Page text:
Tricky; the problem is that hashing functions like Rfc2898DeriveBytes.GetBytes, which is what I was planning on using, only take managed types. Would you have any suggestions of an alternative that uses only unmanaged memory? – Mark Raymond Jan 12 '13 at 14:34
Regarding encoding - BSTRs are UTF-16, so AFAIK that will be consistent across machines. – Mark Raymond Jan 12 '13 at 14:53
With regards to calling DeriveBytes.GetBytes, could you not just use the result of Hans/Konrad's hash functions as your parameter to GetBytes? I know it is technically double-hashing (which may have its own weaknesses) but at least only the hash is now in a managed byte[]... – jimbobmcgee Jan 8 '14 at 22:32
Just pin the array – M.Stramm Apr 17 '15 at 12:08

As a complement to Hans’ answer here’s a suggestion how to implement the hasher. Hans suggests passing the pointer to the unmanaged string to the hash function but that means that client code (= the hash function) needs to deal with unmanaged memory. That’s not ideal.

On the other hand, you can replace the callback by an instance of the following interface:

interface Hasher {
    void Reinitialize();
    void AddByte(byte b);
    byte[] Result { get; }

That way the hasher (although it becomes slightly more complex) can be implemented wholly in managed land without leaking secure information. Your HashSecureString would then look as follows:

private static byte[] HashSecureString(SecureString ss, Hasher hasher) {
    IntPtr bstr = Marshal.SecureStringToBSTR(ss);
    try {
        int length = Marshal.ReadInt32(bstr, -4);


        for (int i = 0; i < length; i++)
            hasher.AddByte(Marshal.ReadByte(bstr, i));

        return hasher.Result;
    finally {

Note the finally block to make sure that the unmanaged memory is zeroed, no matter what shenanigans the hasher instance does.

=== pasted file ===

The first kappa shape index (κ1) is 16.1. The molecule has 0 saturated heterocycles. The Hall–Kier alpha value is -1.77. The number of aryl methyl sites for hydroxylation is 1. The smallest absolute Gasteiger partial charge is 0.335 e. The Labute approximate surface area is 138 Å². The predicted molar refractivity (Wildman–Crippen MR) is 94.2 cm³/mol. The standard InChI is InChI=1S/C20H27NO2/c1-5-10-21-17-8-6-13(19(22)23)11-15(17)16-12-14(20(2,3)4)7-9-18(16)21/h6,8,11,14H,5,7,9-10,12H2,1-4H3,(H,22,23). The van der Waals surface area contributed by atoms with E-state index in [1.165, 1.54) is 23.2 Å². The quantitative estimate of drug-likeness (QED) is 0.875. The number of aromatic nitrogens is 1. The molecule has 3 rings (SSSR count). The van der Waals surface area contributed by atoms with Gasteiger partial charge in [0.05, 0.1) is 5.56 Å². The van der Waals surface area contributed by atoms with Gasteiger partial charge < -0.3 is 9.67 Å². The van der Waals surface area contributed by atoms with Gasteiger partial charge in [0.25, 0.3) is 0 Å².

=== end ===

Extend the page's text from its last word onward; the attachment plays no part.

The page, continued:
Here’s a simple (and not very useful) Hasher implementation to illustrate the interface:

sealed class SingleByteXor : Hasher {
    private readonly byte[] data = new byte[1];

    public void Reinitialize() {
        data[0] = 0;

    public void AddByte(byte b) {
        data[0] ^= b;

    public byte[] Result {
        get { return data; }
share|improve this answer
Nitpicking here: This potentially leaks the first key byte unencrypted if the GC moves the byte[] just at the right moment. +1 anyway as using SecureString is a mistake in the first place. One cannot expect too much from such a system. – usr Jan 12 '13 at 13:34
@usr True, and deeply unsatisfactory as far as I’m concerned. Unfortunately, I don’t see a way around that and it’s a fundamental problem that also befalls Hans’ suggested code, unless the whole hashing computation is done in unmanaged memory. Maybe that’s actually the only safe way. – Konrad Rudolph Jan 12 '13 at 13:38
@usr / @KonradRudolph - Could this be mitigated with GCHandle? e.g. byte[] bytes; GCHandle handle = GCHandle.Alloc(bytes = new byte[1], GCHandleType.Pinned); handle.Free(); – jimbobmcgee Jan 8 '14 at 22:38
@jimbobmcgee Yes but that once again means that the client code (the hasher) has to deal with unmanaged memory, which is what I wanted to avoid in the first place. – Konrad Rudolph Jan 9 '14 at 10:39
@KonradRudolph - Have Hasher be abstract, with the GCHandle.Alloc in a protected constructor, Free in a Dispose and supply protected access to the pinned byte[], and document the strong recommendation that Hasher implementors only use this array for transient storage? (In fairness, I'm just bouncing around ideas to try and understand this better -- I still haven't worked out why it leaks the first byte yet!!) – jimbobmcgee Jan 9 '14 at 17:18

As a further complement, could you not wrap the logic @KonradRudolph and @HansPassant supplied into a custom Stream implementation?

This would allow you to use the HashAlgorithm.ComputeHash(Stream) method, which would keep the interface managed (although it would be down to you to dispose the stream in good time).

Of course, you are at the mercy of the HashAlgorithm implementation as to how much data ends up in memory at a time (but, of course, that's what the reference source is for!)

Just an idea...

public class SecureStringStream : Stream
    public override bool CanRead { get { return true; } }
    public override bool CanWrite { get { return false; } }
    public override bool CanSeek { get { return false; } }

    public override long Position